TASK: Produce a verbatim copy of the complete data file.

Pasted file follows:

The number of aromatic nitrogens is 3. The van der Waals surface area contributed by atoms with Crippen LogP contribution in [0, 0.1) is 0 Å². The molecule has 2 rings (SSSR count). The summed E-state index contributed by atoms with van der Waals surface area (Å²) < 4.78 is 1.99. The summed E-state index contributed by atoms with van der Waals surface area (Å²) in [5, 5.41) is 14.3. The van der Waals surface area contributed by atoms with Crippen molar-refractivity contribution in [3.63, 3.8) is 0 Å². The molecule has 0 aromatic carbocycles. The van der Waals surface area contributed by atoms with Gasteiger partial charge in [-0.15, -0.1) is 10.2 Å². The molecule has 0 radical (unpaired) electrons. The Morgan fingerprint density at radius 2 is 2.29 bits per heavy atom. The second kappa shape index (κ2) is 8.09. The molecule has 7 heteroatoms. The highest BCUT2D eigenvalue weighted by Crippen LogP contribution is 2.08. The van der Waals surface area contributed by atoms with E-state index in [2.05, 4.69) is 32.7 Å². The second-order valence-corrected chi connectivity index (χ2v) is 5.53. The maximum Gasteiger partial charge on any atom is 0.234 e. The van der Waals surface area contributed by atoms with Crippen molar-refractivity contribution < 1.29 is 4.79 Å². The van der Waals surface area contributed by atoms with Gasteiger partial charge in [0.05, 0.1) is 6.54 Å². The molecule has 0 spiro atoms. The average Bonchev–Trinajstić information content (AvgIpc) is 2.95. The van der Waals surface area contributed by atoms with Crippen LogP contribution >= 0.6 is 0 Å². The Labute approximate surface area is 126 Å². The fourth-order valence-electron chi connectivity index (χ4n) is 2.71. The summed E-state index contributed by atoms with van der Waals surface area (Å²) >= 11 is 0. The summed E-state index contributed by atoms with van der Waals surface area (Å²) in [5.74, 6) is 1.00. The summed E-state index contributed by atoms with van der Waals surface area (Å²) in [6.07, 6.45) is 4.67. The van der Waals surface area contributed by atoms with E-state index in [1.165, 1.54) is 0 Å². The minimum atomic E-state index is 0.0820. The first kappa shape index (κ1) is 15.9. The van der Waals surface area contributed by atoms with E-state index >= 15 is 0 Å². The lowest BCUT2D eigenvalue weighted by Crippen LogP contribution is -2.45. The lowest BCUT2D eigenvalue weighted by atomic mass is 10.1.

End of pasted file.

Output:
The number of aromatic nitrogens is 3. The van der Waals surface area contributed by atoms with Crippen LogP contribution in [0, 0.1) is 0 Å². The molecule has 2 rings (SSSR count). The summed E-state index contributed by atoms with van der Waals surface area (Å²) < 4.78 is 1.99. The summed E-state index contributed by atoms with van der Waals surface area (Å²) in [5, 5.41) is 14.3. The van der Waals surface area contributed by atoms with Crippen molar-refractivity contribution in [3.63, 3.8) is 0 Å². The molecule has 0 aromatic carbocycles. The van der Waals surface area contributed by atoms with Gasteiger partial charge in [-0.15, -0.1) is 10.2 Å². The molecule has 0 radical (unpaired) electrons. The Morgan fingerprint density at radius 2 is 2.29 bits per heavy atom. The second kappa shape index (κ2) is 8.09. The molecule has 7 heteroatoms. The highest BCUT2D eigenvalue weighted by Crippen LogP contribution is 2.08. The van der Waals surface area contributed by atoms with E-state index in [2.05, 4.69) is 32.7 Å². The second-order valence-corrected chi connectivity index (χ2v) is 5.53. The maximum Gasteiger partial charge on any atom is 0.234 e. The van der Waals surface area contributed by atoms with Crippen molar-refractivity contribution < 1.29 is 4.79 Å². The van der Waals surface area contributed by atoms with Gasteiger partial charge in [0.05, 0.1) is 6.54 Å². The molecule has 0 spiro atoms. The average Bonchev–Trinajstić information content (AvgIpc) is 2.95. The van der Waals surface area contributed by atoms with Crippen LogP contribution >= 0.6 is 0 Å². The Labute approximate surface area is 126 Å². The fourth-order valence-electron chi connectivity index (χ4n) is 2.71. The summed E-state index contributed by atoms with van der Waals surface area (Å²) >= 11 is 0. The summed E-state index contributed by atoms with van der Waals surface area (Å²) in [5.74, 6) is 1.00. The summed E-state index contributed by atoms with van der Waals surface area (Å²) in [6.07, 6.45) is 4.67. The van der Waals surface area contributed by atoms with E-state index in [1.165, 1.54) is 0 Å². The minimum atomic E-state index is 0.0820. The first kappa shape index (κ1) is 15.9. The van der Waals surface area contributed by atoms with E-state index >= 15 is 0 Å². The lowest BCUT2D eigenvalue weighted by Crippen LogP contribution is -2.45. The lowest BCUT2D eigenvalue weighted by atomic mass is 10.1.